Her middle-length bushy brown hair was carelessly lifted from her shoulders by an almost unnoticeable breeze of early October wind. She was no longer paying attention to the notebook resting in her lap, but looking at the other people passing by in the train station. Some walked by alone; others in a whole herd of acquaintances, friends or perhaps relatives. Some were noticeably older, maybe possibly around the same age as grandma and grandpa. Others were maybe rather the same age as she; six-year-olds holding their parents' hands and trying to catch up with their so much bigger steps. Most of them were adults or young adults, though, carrying shopping bags or heavy suitcases, and some only a small backpack. Most of the ones carrying the suitcases, she assumed to be students.
There was a great diversity in people, Hermione concluded. Another difference between the men, women and children passing by would be some running to catch their trains and others sitting around trying to wait patiently for theirs, like Hermione. She looked up to her left to see her mother still wrapped up in a conversation with her aunt Maureen. She didn't mind all that much, though. Aunt Maureen was after all her favorite aunt. She always brought Hermione's little niece Robyn and nephew Drew along when she visited. Robyn was around the same age as she, and perhaps her all time favorite niece as well. She didn't really like Drew, though. He never wanted to join in with the dolls, but always wanted his race cars.
When Hermione averted her gaze, something caught her interest on the other platform. She forced herself to look at the large screen with train arrivals above her head. 11:18, she read, along with a very odd name she couldn't read. Hermione could not remember when her mom had said their train would arrive, but the seventh platform was almost empty except for them, so she assumed there was no hurry. If it would be arriving soon, there would most likely have been more persons. She sighed, and found herself looking at the other platform opposite hers again. The dark blond girl she'd noticed before was trying to lift a noticeably heavy black suitcase onto the waiting train. The girl that accompanied her had dark brown curls and was already on the train, visible in the open doors.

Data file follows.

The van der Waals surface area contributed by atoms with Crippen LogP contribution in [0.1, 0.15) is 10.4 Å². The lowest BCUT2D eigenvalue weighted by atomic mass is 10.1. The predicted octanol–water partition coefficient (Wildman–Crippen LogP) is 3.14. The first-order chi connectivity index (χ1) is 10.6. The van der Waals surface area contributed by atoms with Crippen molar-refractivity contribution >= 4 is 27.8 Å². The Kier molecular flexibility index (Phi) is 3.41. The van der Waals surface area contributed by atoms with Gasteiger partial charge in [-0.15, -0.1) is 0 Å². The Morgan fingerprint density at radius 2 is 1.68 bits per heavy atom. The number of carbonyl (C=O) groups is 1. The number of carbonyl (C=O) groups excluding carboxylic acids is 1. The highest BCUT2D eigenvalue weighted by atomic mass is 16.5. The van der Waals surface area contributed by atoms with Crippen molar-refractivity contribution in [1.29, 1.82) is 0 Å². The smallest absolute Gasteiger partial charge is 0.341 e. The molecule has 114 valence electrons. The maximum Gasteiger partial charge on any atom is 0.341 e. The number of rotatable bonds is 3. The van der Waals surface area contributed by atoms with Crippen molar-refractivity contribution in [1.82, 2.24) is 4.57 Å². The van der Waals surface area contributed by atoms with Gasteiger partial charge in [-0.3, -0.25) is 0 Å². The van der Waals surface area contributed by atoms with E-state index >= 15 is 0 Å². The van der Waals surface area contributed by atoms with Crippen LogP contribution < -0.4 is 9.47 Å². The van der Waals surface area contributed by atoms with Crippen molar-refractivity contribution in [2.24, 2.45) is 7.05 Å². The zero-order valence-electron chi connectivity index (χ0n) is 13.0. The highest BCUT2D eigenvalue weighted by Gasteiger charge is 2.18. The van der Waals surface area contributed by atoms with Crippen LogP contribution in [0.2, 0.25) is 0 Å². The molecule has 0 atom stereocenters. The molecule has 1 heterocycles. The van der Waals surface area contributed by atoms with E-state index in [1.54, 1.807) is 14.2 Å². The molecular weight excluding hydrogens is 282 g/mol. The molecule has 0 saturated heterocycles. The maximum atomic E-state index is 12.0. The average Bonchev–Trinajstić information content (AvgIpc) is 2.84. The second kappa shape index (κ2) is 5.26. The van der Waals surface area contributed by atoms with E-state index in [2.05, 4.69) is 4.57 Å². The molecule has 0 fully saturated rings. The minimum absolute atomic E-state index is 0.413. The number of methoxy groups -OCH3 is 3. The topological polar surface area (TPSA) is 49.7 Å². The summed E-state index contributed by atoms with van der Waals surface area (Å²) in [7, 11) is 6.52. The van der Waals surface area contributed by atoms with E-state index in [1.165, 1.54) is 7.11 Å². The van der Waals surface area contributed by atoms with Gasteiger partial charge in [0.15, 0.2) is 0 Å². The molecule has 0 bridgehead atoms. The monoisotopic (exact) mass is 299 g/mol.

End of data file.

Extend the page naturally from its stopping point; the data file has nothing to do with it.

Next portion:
When the other girl still standing on the platform had managed to get the suitcase lifted into the train and shifted position, Hermione noticed tears running down her cheeks. Her round face was flushed, too. She was basically crying her eyes out, and Hermione ― still too young to really understand that kind of situations ― would have said that both of the girls were in great pain. The older, dark brown haired female wasn't crying, but something in her eyes ― even though Hermione sat a bit too far away from them to be able to see it well ― expressed precisely the same as the girl still standing on the platform. Pain. And maybe little Hermione wasn't that far from the truth. If she'd only thought about the non-physical pain. Maybe she was still too young to make that connection, too. Wasn't the younger, dark blonde going with? Hermione wondered. The older girl gently reached out to stroke her friend's cheek, as the younger one quietly leaned against the train doorway, still crying.
Something about this image caught Hermione, intriguing her up to the point where she picked up the long lost pencil from between the pages of her notebook, in which she'd unsuccessfully been trying to spell her name earlier, until she had gotten bored with it. She could never seem to be able to write a good enough R.
It felt as if someone or something else led her hand over the sheet of lined paper as she started to draw, fast and very precise at the same time. Perhaps too precise and impossibly detailed to be drawn by a small girl who was barely six years old. Hermione's eyes remained glued to her drawing in progress, only looking up every now and then for maybe a flash of a second towards the image that the young girl was trying so fervently to put down on the sheet in front of her. Hermione's hand moved over the paper like lightning. Within instants, she'd drawn an almost perfect pencil picture of the young couple on the other platform. Hermione gave her own drawing a last satisfied glance before looking up.